## Randomness

07/05/2012This post is about thoughts I had on randomness and indeterminism. Inspired by "God doesn't play dice" - Einstein

### School

In school, I often solved problems assuming that certain events was intrinsically indeterminable. In signal processing you may assume there is some unknown noise, in economics you plan for uncertainty of markets, and in stats classes you *begin* with the assumption random variables exist and take on different values with various likelihoods. We're then taught to manipulate these objects, defining and deriving different properties of random variables. Finally, we use this knowledge in "practical" applications like finance or engineering.

All this time I never questioned the existence of incalculable events. After all, consider a dice roll or a coin flip. In class these were quintessential examples of real world randomness.

### "Randomness" because of Information Incompleteness

If we look more closely at our coin, I argue that *we only model a coin flip as random because we can't calculate it exactly*. Similarly, *we only model a dice roll as random because we can't calculate all the rotations and collisions associate with a dice roll*. There is in fact nothing random at all about either a dice roll or a coin flip. If your statistics exam gave you more details on exactly how the coin was tossed or dice was rolled, you could solve the problem without any randomness. But then it would probably be a physics exam.

In less words, we *fall back* on modeling outcomes as random whenever we have incomplete information.

### Living by the beach

To drive home the point, imagine if we didn't understand the concept of buoyancy. We live by the ocean, and some objects we throw in sink and some float. We can't actually figure out why, so we run 1000 experiments. In each experiment we throw in some object into the water and note down whether it floats or sinks. At the end of the this very complicated experiment, we come to the conclusion that floating is a Bernoulli random variable with 74.3% of objects sinking and 25.7% floating. Wow! Sounds right to me! In actuality, if we just had a better understanding of the world, we would be able to exactly calculate whether an object will sink or float and remove randomness entirely. Same goes for coin tosses, dice rolls, the weather tomorrow, and ... humans.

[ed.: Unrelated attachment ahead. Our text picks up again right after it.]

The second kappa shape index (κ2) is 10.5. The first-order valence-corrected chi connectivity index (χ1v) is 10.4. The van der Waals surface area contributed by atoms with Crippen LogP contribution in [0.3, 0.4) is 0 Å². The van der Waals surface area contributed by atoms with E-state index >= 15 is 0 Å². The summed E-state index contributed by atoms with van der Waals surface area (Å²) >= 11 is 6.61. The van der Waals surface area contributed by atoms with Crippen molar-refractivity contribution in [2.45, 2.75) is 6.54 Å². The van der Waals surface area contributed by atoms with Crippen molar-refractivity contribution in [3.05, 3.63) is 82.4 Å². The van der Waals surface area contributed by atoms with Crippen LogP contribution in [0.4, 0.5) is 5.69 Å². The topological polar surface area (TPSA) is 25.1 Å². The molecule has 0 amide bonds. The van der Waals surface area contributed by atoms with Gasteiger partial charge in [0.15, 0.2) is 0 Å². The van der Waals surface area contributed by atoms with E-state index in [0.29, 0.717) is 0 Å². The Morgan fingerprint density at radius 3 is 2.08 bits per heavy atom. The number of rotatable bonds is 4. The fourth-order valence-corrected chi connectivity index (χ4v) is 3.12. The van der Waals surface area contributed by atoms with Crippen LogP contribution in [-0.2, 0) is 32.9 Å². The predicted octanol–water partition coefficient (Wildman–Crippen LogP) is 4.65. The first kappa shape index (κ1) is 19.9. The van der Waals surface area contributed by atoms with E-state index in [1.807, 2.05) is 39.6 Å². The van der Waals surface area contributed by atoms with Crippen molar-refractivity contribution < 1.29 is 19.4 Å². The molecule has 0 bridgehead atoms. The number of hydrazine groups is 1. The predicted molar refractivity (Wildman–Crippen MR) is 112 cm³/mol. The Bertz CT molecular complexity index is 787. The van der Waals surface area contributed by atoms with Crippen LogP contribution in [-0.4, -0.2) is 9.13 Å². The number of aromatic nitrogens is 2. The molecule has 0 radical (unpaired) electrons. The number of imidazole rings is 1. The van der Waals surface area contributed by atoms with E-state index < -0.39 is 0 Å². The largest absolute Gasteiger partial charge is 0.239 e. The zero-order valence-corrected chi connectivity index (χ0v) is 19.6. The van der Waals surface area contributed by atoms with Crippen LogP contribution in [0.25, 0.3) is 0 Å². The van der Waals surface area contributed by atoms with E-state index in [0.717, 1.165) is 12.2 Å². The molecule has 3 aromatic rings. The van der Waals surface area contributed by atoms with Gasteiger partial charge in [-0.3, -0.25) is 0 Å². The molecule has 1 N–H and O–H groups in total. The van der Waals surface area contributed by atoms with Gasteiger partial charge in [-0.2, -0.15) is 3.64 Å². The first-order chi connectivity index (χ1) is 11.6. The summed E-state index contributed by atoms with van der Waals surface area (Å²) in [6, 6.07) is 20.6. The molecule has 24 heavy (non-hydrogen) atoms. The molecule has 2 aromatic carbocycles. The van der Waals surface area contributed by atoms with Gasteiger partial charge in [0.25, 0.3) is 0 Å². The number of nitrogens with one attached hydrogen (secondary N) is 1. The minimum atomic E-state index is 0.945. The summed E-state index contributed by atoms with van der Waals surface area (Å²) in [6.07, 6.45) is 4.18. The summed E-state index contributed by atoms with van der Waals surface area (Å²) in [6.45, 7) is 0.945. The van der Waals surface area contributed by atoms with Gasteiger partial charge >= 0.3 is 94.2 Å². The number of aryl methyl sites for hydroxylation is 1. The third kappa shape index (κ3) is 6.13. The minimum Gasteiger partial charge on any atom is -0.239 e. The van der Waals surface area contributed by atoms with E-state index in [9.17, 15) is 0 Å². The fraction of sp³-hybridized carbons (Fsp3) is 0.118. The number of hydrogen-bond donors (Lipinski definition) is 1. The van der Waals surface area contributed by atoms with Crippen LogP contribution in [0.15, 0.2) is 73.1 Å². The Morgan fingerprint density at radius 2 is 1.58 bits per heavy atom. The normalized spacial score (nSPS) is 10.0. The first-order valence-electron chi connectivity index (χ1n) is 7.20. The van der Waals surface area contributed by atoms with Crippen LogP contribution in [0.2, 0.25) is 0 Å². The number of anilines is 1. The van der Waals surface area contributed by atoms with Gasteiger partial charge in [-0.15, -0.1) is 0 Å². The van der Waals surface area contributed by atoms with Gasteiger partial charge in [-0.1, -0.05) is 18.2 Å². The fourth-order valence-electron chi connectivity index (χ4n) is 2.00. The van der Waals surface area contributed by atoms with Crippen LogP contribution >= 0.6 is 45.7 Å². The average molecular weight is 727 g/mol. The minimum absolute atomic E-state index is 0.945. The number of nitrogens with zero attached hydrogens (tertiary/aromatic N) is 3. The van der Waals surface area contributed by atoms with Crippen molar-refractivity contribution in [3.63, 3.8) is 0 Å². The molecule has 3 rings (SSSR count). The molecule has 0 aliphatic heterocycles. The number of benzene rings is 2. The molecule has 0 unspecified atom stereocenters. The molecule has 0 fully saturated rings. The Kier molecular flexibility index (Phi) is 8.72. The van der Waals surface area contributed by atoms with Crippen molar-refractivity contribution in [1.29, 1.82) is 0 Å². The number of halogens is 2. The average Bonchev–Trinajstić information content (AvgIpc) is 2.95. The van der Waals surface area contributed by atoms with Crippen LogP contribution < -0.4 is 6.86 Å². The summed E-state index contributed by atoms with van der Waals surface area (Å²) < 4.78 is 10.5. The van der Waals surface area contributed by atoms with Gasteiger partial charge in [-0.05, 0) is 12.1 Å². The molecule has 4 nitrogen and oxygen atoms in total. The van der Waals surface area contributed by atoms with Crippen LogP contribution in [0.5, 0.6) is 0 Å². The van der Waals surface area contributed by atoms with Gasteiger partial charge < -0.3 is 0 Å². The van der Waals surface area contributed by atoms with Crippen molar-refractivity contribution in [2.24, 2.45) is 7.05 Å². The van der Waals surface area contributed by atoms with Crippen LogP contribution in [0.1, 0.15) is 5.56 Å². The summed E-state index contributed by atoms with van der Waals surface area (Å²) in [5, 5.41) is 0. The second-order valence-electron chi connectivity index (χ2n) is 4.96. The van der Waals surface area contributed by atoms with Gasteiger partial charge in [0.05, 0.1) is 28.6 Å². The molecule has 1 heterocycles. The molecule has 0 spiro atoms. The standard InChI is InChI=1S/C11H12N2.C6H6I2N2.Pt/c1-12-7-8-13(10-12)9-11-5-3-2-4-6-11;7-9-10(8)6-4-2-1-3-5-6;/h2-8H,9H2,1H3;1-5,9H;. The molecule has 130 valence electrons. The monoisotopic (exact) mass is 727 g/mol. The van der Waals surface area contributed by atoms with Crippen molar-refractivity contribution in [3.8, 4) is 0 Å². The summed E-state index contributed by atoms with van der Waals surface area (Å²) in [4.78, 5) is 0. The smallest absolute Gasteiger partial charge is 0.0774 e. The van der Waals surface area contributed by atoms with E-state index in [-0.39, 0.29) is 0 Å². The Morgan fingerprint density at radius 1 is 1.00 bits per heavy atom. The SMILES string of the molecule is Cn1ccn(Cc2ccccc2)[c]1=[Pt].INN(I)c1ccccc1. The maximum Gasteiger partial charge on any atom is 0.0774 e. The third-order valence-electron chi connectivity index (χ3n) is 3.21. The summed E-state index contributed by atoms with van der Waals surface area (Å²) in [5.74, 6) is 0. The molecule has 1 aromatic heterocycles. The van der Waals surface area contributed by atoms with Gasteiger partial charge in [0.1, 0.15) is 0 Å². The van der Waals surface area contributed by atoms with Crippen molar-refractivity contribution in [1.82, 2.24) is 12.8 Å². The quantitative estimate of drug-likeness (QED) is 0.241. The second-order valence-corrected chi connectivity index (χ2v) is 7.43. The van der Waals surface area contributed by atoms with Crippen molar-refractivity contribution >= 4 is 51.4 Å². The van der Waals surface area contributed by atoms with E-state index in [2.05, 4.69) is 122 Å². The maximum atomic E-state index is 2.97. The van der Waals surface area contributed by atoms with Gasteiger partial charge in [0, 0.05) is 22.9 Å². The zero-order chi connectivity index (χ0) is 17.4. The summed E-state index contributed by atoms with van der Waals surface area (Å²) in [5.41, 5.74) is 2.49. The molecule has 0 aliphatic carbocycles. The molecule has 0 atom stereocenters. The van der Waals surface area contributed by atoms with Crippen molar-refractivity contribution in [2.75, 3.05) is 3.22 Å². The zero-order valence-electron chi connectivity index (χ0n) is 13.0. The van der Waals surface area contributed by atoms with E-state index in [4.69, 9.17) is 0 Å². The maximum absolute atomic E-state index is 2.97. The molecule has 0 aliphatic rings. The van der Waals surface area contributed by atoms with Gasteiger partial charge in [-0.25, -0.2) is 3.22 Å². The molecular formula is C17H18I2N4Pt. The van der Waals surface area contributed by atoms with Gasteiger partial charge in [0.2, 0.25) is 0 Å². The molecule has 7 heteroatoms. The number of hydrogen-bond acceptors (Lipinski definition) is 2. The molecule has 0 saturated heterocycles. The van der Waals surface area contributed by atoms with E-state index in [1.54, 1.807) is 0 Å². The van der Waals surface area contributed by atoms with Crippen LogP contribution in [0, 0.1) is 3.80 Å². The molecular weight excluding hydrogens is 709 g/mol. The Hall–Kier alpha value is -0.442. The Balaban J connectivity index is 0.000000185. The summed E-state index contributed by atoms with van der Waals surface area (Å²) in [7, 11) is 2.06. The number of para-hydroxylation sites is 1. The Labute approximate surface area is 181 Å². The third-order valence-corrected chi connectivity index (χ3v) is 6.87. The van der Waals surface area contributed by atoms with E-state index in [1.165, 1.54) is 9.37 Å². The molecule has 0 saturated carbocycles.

### Indeterminism and lack of free will

Here's where it starts getting controversial. Most people would agree that^{[1]}, if you had a computer and physics genius, you could exactly calculate how everything will unfold in a Rube Goldberg machine.

Cartoon of a complicated Goldberg machine

Now, if we had a electro-chemistry/biology/neuroscience genius and a computer, can we calculate exactly how a living cell will behave? Or how about a human? The same type of particles which make up a mechanical Rube Goldberg make up biological humans. If the behavior of the particles of the former can be predicted, why can't humans? Is consciousness and thinking anything more than the effects of neurons firing? A rolling ball which triggers a gear turning is analogous to a neuron firing triggering a muscle flex. Remember that we're not actually concerned about actually predicting human behavior, but rather about knowing whether or not it is predictable at all.

From this, we can look at life as a whole as a big Rube Goldberg which is just unfolding itself; everything is pre-determined and just waiting to happen. Furthermore, if our model of physics (how the world works) was perfect, it would even be calculable!

### Take away

Outcomes are often modeled as random because of incomplete information, not because of genuine randomness. It is within the realm of possibility that *all outcomes* are calculable with an accurate enough model of the world, eliminating the need for random modeling.

Does this mean we should stop teaching how to find the standard deviation of a random variable? Probably not. Random models are a great practical backup plan that have provided tremendous value. So kids, until you come up with an exact deterministic calculus for all outcomes, you can't use this as an excuse for unfinished stat homework.

[1] From my embarrassingly little knowledge of Quantum Mechanics, the latest theories say that there is in fact genuine randomness and incalculability in how matter behaves at this level. If this is true, then randomness has been introduced into the world and so the whole determinism argument falls apart. However, if the current theory simply introduces randomness to satisfy discrepancies between the theory and observed experiments and there exists an accurate deterministic theory, then determinism still holds.